COMMUNICATIONS, JOURNALISM & WRITING

So you want a creative job? Look no further.

Do you see yourself in a creative job, but don’t know just which?

Sponsored by Charles Sturt University

the-creative-dictionary

Charles Sturt University, helping you learn the ABC’s of the creative job world.

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A is for Advertising

Working in advertising could see you doing anything from the creation and execution of marketing plans to working on product launches, advertising communications, consumer research or promotions.

The role of communications in the industry is all about selling!

You want the consumer (the person who users your product) to buy your product over the competitor’s, so you need to persuade through clever campaigning.

 

B is for Broadcast Journalism

Want to be a television or radio reporter? You need to be able to understand and use technical language, and translate that into digestible content for a specific audience. Just ask, CSU Graduate Eloise Sohier!

Find the course that Eloise studied.

 

C is for Creative Agency

Forget viral video campaigns! Effective marketing campaigns come from a creative agency that will think critically and analyse the needs of the target audience.

 

D is for Design Brief

Can’t stop dreaming of typography? Maybe design is for you. A design brief is something that is vital to any design project as it will provide the designers with all the information needed to exceed the expectations of the client.

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E is for Editor

Do you have an eye for detail, a love for print and consider typography a hobby? Well, a career in magazine or book publishing, online publishing or editing could be calling you. Working in a magazine or editorial brand is diverse mix of hats to wear; on an average day you could be writing content, researching trends and stories, working on galleries or working with the design team. Just ask Justine Cullen, Editor in Chief of Elle Magazine.

 

F is for Film

Have you considered writing film scripts? Ask yourself, do you love to read and write?

Or, do you want to capture the film? A cinematographer is the individual in charge of the camera and lighting crews on a movie or other production. It is the responsibility of the cinematographer to realise the vision of the director by making technical and artistic decisions in regards to lens choice, exposure, lighting, composition, filters, camera movement, colour-grading and more.

 

G is for Graphic Designer

Have a message or a product you want people to notice?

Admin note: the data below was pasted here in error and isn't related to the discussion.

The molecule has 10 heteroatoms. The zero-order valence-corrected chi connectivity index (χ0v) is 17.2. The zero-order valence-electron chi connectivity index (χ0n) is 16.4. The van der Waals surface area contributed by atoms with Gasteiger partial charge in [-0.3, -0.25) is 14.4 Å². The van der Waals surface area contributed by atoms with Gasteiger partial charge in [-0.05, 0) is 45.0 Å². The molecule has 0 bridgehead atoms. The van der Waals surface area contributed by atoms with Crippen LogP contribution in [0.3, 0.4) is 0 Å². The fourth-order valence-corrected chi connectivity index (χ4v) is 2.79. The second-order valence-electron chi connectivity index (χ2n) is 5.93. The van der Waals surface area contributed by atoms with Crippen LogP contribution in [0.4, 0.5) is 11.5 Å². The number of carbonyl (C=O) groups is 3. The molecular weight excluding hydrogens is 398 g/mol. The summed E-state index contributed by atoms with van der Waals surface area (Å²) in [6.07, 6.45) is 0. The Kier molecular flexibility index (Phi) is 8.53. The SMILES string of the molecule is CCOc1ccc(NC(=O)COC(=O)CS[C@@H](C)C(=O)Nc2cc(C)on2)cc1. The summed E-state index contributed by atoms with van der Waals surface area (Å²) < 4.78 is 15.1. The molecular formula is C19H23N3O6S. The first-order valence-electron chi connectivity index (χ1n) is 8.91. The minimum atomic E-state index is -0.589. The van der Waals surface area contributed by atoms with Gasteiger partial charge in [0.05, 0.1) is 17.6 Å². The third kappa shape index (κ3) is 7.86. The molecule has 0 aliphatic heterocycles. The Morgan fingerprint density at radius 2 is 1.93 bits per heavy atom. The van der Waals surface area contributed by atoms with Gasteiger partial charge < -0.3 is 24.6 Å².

If you’re trying communicate a concept in a visual way then you’ll be using graphic design to get your message across. From pouring your morning cereal to waiting for the last bus home from the pub, you’ll find yourself looking at the work of a graphic designer.

Graphic design is about solving problems visually.

 

H is for Hungry

The media world is a fast paced, action packed industry that is mighty competitive. To make a break in the industry you’ll need to be exceptionally driven and hungry to succeed.

Which leads us nicely into the next point…

 

I is for Internship

An internship experience is about gaining diverse experiences and perspectives on the industry. Having endless internships listed doesn’t make you an expert, (but it will certainly teach you what you do and don’t like in the industry).

Instead, an employer will be more impressed when they look at a resume with just one or two internships on it and if you can list projects you worked across and can display real engagement and involvement. Look for internships here.

 

J is for Journalist

There are many types of journalists, from a newspaper columnist to the foreign correspondent, the magazine feature writer to the freelance book reviewer; the opportunities and variety are huge. Having a way with words does not necessarily mean that you need to work in print though; TV, online and radio have teams of journalists working on daily content buckets to be feed through the talent, online platforms or through social.


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K is for Keeping up with the KONNECTIONS

In the creative and media world the saying, “It’s not what you know, it’s who you know,” rings true. From an early age you should be building relationships with people in the industry through work experience, university and personal contacts.

 

L is for Learning

To succeed in the media industry you’ll need a mix of theory and practical skills.  CSU graduate, and now television journalist, Eloise Sohier says, “I couldn’t recommend the course or the University more. I was initially attracted to the university because I knew that the University had a really great reputation in the media industry; and actually, my graduating year were leaps ahead of those at other universities studying the same discipline because we had such a hands-on, in the field approach to studying, which is what matters most in this industry”.

 

M is for Marketing

Ever wonder why you don’t see commercials for alcohol during the 6 o’clock news?

Or why ads for ‘quick escapes’ and ‘holiday deals’ are usually promoted at the end of a working day?

It all has to do with demographics. You’ve got a lot of young families watching the news, and the ad spots will be filled with brands that suit their needs like shampoo, milk and family cars. A business wants to place their products and services in front of audiences they know are watching, listening, or even driving by on the road. How do they know where and what to share about their product? They turn to marketers, market researchers and media planners.